Another type of cast essential to stream and river fly fishers is roll casting in fly fishing, used both to extend line where trees or bushes behind you make a back cast impracticable and to bring an intermediate, a sinking or a sink-tip line to the surface so that it may be lifted into a normal back cast.
The roll cast (roll casting) is simple to perform but can only be practised on water as it relies to a large extent on the surface tension for its successful execution.
With ten yards or so of line on the water, lift the rod quite slowly to about the 1 o’clock position and tip it away from you by about 5°. There is no hurry in this phase of the cast; the object is to put the rod into a position where the line will hang down in a bow behind it before curving forward into or onto the water.
Now, bang the rod down hard towards the water in front of you with all the force you would use to hammer a nail into a board at waist level.
Initially, it takes a little courage to beat your (possibly new and precious) rod downwards in this way, but you will do it no harm and, assuming you apply enough force, the line should, apparently magically, lift back towards you and then roll out over the water. With a little practice, you should be able to put out ten yards or so of line quite accurately in this way.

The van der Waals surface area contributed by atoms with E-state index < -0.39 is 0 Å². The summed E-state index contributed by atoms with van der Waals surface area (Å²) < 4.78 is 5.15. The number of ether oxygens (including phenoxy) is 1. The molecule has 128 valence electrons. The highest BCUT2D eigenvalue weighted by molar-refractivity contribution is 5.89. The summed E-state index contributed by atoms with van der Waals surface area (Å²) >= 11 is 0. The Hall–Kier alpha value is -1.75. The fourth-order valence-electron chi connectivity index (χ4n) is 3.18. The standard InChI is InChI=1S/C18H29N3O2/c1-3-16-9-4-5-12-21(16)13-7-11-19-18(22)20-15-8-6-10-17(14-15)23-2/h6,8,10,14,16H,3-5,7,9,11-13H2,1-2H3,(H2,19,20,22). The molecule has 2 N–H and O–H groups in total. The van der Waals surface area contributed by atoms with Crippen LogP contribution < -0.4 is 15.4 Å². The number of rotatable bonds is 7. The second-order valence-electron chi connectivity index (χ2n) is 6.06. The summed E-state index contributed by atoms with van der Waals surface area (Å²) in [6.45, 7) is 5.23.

Finally, do remember that the keys to good casting are timing, technique and an understanding of the mechanical principles involved, rather than the brute force and ignorance so often demonstrated by self-taught or badly taught anglers.
Remember, too, that good fly casting does not come naturally, especially to those used to throwing things or casting with coarse or sea-fishing rods. Anyone can cast badly, lashing the water to a foam, half-hurling themselves into the river with each forward cast, accumulating a necklace of knots in their leaders as they do so.
Effortless accuracy and delicacy come only with practice.